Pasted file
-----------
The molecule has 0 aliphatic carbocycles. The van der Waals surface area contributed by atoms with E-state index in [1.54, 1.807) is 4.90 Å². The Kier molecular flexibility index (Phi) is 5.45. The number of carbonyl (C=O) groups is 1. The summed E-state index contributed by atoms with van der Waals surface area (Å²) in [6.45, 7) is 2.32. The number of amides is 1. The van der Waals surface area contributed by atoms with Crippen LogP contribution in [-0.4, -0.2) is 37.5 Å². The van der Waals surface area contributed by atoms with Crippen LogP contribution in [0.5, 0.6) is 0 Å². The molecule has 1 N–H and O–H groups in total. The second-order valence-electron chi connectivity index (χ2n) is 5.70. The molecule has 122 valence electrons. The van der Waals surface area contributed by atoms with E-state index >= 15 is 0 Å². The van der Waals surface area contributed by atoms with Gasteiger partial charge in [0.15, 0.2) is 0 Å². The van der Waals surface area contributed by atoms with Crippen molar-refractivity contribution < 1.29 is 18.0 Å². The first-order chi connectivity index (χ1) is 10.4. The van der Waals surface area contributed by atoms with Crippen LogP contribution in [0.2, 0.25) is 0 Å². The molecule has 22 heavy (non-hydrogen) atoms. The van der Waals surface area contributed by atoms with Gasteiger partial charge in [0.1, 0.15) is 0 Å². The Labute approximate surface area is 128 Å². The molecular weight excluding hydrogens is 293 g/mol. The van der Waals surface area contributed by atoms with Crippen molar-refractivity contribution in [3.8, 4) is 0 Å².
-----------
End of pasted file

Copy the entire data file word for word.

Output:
The molecule has 0 aliphatic carbocycles. The van der Waals surface area contributed by atoms with E-state index in [1.54, 1.807) is 4.90 Å². The Kier molecular flexibility index (Phi) is 5.45. The number of carbonyl (C=O) groups is 1. The summed E-state index contributed by atoms with van der Waals surface area (Å²) in [6.45, 7) is 2.32. The number of amides is 1. The van der Waals surface area contributed by atoms with Crippen LogP contribution in [-0.4, -0.2) is 37.5 Å². The van der Waals surface area contributed by atoms with Crippen LogP contribution in [0.5, 0.6) is 0 Å². The molecule has 1 N–H and O–H groups in total. The second-order valence-electron chi connectivity index (χ2n) is 5.70. The molecule has 122 valence electrons. The van der Waals surface area contributed by atoms with E-state index >= 15 is 0 Å². The van der Waals surface area contributed by atoms with Gasteiger partial charge in [0.15, 0.2) is 0 Å². The van der Waals surface area contributed by atoms with Crippen molar-refractivity contribution < 1.29 is 18.0 Å². The first-order chi connectivity index (χ1) is 10.4. The van der Waals surface area contributed by atoms with Crippen LogP contribution in [0.2, 0.25) is 0 Å². The molecule has 22 heavy (non-hydrogen) atoms. The van der Waals surface area contributed by atoms with Gasteiger partial charge in [0.1, 0.15) is 0 Å². The Labute approximate surface area is 128 Å². The molecular weight excluding hydrogens is 293 g/mol. The van der Waals surface area contributed by atoms with Crippen molar-refractivity contribution in [3.8, 4) is 0 Å².